What's the buzz?

March 27, 2012
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I was pondering the other day why, as vast as the United States is, that the number of food deserts in this country is still significant. The deserts are areas where healthy, affordable food is difficult to obtain.
There are many retailers, however, that are working to help eliminate the problem of food deserts.
Several national and regional food retailers, including Walmart, Walgreens and Supervalu, have pledged to open or expand hundreds of stores in these low-income markets where finding nutritious food options can be difficult.
In July 2011, Walmart announced it will open 275-300 stores serving the Department of Agriculture (USDA) designated food desert areas between now and 2016. These stores, in both urban and rural areas, will provide access to groceries for more than 800,000 people living in food deserts.
Walgreens said it intends to quadruple the number of Chicago stores in which it provides expanded healthy food selections to serve communities identified as food deserts. It plans to reach a total of nearly 50 food oasis stores.
Supervalu also announced plans last July to open 250 Save-a-Lot stores in areas across the United States where there is limited or no access to affordable, healthy, fresh foods.
So, I’m wondering who is going to be next.
Minneapolis-based Target plans to open a Chicago City Target - the smaller, urban version of the suburban big-box, in 2012. The store will offer fresh food, basic urban living items and some clothing.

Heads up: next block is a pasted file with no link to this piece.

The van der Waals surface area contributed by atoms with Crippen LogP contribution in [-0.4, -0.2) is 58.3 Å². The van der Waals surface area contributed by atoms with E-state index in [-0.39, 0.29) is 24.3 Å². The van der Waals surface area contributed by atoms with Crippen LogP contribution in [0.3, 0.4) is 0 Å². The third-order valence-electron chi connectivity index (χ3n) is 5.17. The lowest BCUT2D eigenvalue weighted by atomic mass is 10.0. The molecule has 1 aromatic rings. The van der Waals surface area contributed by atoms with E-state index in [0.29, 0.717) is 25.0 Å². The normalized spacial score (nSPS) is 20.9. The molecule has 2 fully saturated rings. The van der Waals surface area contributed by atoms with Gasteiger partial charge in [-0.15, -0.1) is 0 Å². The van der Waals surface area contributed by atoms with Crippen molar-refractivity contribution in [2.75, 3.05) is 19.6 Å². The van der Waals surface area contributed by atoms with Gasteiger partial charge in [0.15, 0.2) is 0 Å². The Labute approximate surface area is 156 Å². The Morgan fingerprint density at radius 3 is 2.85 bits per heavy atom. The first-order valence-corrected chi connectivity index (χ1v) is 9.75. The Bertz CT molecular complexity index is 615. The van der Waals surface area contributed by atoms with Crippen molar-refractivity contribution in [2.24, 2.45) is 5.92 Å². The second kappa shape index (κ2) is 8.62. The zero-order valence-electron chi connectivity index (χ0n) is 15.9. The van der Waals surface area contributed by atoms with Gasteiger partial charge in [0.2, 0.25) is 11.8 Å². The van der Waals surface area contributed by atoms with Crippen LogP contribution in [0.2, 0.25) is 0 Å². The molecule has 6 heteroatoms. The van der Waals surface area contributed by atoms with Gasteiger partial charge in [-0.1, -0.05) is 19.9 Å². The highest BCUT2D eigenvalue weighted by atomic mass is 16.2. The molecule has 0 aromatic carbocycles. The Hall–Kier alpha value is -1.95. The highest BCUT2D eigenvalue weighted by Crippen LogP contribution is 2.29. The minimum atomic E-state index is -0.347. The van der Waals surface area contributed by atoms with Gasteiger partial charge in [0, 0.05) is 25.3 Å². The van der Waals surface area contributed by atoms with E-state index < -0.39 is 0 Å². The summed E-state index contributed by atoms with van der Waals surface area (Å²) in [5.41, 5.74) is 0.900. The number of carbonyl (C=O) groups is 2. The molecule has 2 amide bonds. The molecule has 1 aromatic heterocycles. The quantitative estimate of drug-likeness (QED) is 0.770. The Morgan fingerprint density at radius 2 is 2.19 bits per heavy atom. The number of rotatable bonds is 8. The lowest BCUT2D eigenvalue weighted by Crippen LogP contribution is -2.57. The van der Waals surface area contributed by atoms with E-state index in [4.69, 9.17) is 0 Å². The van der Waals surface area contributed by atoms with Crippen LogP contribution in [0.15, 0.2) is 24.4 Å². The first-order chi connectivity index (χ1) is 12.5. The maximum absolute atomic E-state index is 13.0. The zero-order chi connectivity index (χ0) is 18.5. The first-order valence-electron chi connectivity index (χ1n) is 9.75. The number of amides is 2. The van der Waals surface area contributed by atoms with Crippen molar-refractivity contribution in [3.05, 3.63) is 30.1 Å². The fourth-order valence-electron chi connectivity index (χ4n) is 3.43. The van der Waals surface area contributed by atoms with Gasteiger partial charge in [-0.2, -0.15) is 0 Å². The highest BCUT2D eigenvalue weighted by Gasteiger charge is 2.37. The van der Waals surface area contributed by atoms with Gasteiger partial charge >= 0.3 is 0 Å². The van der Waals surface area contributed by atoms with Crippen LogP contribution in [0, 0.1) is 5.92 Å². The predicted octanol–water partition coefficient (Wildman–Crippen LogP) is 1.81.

Meijer and Whole Foods also have announced plans to open stores in Detroit.
Drugstore chain CVS has been busy taking aim at food deserts in metropolitan areas. It planned to have groceries and food in 1,500 of its 7,200 stores by the end of 2011.
One reason so many retailers seem to be jumping on the food desert bandwagon is because of government tax and loan incentives. That has some up in arms.
It also will be interesting to see as we move into the future, which retailers have success in food deserts. Just because retailers are opening stores in these areas does not mean that consumers are guaranteed to shop there. They have to offer the mix of products and offer a significant value to shoppers, especially since many of them are on tight budgets.
I think this will continue to be a hot topic and one to keep an eye on as 2012 progresses.
As much private label news as 2011 held for retailers, I think 2012 is set to bring even more.
Toward the end of 2011, Meijer planned to use a new value-priced private label line to keep shoppers in its stores when making selections based solely on price. It’ll be interesting to see what affect that may have had when its Q1 earnings come out.
Other big news in the private label world involved Walgreens late last year doing a major PL consolidation that would pare down its lines and also at the same time develop new lines.
I guess we’ll have to wait and see if the Sunny Smile line will bring smiles to consumers.

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